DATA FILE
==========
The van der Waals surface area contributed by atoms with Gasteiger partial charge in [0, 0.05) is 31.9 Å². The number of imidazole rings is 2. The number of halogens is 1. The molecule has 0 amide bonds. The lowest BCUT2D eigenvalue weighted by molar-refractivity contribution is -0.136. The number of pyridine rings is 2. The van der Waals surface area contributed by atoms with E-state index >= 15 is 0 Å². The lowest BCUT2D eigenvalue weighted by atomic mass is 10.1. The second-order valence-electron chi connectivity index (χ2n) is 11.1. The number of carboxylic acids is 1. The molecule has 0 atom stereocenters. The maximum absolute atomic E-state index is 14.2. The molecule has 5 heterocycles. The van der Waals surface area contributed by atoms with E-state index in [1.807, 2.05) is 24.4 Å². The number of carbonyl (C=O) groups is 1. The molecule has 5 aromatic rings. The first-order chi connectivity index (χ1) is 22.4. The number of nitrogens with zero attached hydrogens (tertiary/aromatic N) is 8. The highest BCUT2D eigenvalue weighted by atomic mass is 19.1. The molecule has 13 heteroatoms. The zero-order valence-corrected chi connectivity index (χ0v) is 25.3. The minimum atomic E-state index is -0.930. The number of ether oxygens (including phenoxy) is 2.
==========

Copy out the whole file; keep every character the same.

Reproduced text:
The van der Waals surface area contributed by atoms with Gasteiger partial charge in [0, 0.05) is 31.9 Å². The number of imidazole rings is 2. The number of halogens is 1. The molecule has 0 amide bonds. The lowest BCUT2D eigenvalue weighted by molar-refractivity contribution is -0.136. The number of pyridine rings is 2. The van der Waals surface area contributed by atoms with E-state index >= 15 is 0 Å². The lowest BCUT2D eigenvalue weighted by atomic mass is 10.1. The second-order valence-electron chi connectivity index (χ2n) is 11.1. The number of carboxylic acids is 1. The molecule has 0 atom stereocenters. The maximum absolute atomic E-state index is 14.2. The molecule has 5 heterocycles. The van der Waals surface area contributed by atoms with E-state index in [1.807, 2.05) is 24.4 Å². The number of carbonyl (C=O) groups is 1. The molecule has 5 aromatic rings. The first-order chi connectivity index (χ1) is 22.4. The number of nitrogens with zero attached hydrogens (tertiary/aromatic N) is 8. The highest BCUT2D eigenvalue weighted by atomic mass is 19.1. The molecule has 13 heteroatoms. The zero-order valence-corrected chi connectivity index (χ0v) is 25.3. The minimum atomic E-state index is -0.930. The number of ether oxygens (including phenoxy) is 2.